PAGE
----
Denver—Prescriptions for weight-loss medications are surprisingly uncommon, despite treatment guidelines advocating their use and the availability of FDA-approved therapies.

That’s according to a recent presentation at ENDO 2016, the annual meeting of the Endocrine Society, in Boston.

“We looked at how commonly weight loss medications were prescribed to patients for whom guidelines suggest this treatment would be appropriate,” said lead author Daniel Bessesen, MD, professor of medicine and Chief of Endocrinology at the University of Colorado and Denver Health Medical Center. “It seems that despite the broad realization that obesity is a problem and that there are available FDA approved medications, few patients use this treatment option.”

For the study, researchers used electronic medical records from nine sites from 2009 to 2013, determining that, out of more than 2 million eligible patients, only 1.02% received a weight-loss medication.

Phentermine, which is generic and inexpensive, was the most commonly prescribed at 77.3%, but it is FDA approved for only 3 months of use. Less commonly prescribed were diethypropion, 16.0%, phendimetrazine, 7.4%; and orlistat, 4.5%, according to the research.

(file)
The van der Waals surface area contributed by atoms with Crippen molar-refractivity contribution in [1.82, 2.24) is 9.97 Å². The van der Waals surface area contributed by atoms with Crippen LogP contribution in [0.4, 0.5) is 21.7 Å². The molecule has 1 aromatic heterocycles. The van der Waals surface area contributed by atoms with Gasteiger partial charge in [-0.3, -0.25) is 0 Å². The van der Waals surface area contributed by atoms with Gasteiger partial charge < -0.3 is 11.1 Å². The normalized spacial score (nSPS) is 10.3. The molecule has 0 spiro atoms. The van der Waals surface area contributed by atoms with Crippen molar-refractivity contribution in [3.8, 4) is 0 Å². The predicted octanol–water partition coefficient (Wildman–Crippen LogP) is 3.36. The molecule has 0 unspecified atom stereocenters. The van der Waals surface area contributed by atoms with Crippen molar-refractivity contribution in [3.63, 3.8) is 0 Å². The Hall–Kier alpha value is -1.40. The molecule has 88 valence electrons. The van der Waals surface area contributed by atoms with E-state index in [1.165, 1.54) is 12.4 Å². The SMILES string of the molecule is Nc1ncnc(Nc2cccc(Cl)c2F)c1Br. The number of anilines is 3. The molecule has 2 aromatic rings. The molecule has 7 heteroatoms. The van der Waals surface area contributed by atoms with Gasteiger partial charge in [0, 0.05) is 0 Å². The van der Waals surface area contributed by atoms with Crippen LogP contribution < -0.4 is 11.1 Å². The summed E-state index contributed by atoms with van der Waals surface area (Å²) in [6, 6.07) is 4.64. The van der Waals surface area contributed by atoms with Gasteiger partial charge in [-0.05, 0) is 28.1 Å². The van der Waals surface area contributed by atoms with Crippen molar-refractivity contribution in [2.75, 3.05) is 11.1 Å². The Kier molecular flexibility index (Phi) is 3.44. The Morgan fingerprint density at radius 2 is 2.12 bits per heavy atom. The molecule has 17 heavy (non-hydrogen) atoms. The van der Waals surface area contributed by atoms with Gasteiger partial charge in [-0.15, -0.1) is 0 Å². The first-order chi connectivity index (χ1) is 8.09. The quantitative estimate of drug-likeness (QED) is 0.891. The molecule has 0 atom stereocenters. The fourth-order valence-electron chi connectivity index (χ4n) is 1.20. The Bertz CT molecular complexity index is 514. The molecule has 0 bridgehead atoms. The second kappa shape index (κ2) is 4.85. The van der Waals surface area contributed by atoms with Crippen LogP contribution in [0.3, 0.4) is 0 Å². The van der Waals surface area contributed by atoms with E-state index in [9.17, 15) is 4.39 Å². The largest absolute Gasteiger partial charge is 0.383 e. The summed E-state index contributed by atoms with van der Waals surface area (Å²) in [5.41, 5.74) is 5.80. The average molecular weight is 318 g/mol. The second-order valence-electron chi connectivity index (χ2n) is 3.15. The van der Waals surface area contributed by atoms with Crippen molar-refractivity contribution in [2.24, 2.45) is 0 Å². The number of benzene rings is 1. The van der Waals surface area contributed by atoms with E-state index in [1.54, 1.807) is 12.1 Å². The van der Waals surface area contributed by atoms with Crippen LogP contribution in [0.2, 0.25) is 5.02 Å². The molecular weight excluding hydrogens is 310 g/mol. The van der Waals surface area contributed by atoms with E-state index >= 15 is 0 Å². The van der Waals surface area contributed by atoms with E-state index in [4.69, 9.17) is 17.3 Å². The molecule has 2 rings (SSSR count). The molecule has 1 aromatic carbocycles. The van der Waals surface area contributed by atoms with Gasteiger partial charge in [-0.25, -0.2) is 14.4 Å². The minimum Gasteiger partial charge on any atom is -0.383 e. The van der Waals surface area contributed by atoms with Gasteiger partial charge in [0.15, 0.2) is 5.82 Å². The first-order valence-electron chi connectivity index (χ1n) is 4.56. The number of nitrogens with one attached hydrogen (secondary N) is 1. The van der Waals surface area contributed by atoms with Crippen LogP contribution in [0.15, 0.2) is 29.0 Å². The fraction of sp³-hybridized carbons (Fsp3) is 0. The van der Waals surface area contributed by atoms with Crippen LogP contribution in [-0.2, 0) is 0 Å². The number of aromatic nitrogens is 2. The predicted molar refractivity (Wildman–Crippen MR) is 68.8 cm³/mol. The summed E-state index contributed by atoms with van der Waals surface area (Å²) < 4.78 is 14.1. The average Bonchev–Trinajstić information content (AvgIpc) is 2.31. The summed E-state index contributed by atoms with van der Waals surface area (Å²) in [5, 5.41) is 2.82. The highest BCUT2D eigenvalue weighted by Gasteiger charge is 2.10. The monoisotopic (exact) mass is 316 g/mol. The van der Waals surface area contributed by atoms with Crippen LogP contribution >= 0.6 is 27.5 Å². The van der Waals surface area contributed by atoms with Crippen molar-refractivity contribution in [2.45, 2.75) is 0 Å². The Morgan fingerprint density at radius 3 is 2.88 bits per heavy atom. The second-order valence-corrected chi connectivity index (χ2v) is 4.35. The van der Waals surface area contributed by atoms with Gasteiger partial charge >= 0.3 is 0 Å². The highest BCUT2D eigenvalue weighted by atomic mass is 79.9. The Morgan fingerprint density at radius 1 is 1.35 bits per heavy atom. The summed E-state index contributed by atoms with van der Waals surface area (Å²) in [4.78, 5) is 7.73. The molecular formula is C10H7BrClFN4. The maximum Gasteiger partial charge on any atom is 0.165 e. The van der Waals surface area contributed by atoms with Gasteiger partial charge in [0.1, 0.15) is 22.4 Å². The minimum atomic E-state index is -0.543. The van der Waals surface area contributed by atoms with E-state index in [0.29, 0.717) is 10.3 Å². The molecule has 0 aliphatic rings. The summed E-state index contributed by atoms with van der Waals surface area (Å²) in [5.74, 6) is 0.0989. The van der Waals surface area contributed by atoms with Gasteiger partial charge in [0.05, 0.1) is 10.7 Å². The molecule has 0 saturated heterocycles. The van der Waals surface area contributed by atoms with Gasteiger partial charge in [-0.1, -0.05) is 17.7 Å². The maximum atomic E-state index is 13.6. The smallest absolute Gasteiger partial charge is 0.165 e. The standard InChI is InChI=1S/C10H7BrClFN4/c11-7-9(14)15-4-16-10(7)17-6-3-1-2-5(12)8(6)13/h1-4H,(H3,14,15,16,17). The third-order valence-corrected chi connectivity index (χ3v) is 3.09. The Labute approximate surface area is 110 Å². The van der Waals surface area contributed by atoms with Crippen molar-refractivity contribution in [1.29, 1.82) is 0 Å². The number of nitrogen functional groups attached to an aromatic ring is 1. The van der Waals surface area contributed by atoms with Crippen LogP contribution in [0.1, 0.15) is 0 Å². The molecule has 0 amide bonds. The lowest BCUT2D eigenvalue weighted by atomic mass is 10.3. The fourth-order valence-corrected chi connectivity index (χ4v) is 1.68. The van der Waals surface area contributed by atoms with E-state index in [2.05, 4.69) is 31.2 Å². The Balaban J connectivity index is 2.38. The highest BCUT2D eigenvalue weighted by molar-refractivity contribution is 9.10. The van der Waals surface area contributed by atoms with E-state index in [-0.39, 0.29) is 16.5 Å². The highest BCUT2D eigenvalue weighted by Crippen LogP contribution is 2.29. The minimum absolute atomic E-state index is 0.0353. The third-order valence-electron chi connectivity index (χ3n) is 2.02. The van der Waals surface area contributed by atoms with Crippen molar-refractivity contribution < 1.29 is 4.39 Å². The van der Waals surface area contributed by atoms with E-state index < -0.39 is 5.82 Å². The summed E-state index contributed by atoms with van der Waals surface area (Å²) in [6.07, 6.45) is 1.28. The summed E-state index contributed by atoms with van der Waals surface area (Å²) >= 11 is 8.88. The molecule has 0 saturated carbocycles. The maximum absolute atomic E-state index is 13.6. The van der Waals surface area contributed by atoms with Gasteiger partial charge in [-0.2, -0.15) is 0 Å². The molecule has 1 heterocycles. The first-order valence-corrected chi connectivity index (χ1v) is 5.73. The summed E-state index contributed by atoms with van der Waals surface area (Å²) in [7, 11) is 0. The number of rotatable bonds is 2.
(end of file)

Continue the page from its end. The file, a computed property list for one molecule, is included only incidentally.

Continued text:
In addition, the study found that a small number of medical professionals write the overwhelming majority of the prescriptions for weigh loss medications. Those writing 21 or more prescriptions over the study period accounted for 30.8% of the total pool of prescribing providers, yet they wrote 93.3% of the total number of prescriptions filled. 

The investigation also revealed significant practice variation, with 1.8% of eligible patients receiving a prescription in one system, yet only 0.4% receiving a prescription in another. The number of weight-loss prescriptions filled gradually increased from 37,277 in 2009 to 48,816 in 2013.

Results further indicate that patients were not using the medications continuously because the average fills per patients over the 4 years examined was only 8.9.

“Despite guidelines advocating the use of weight loss medications in obese patients, very few appear to be receiving this treatment option,” study authors conclude.

“In many other diseases like hypertension and diabetes, treatment with medications is common and considered standard practice,” Bessesen added in a press release from The Endocrine Society. “There remain many questions about why so few patients use weight loss medications.”

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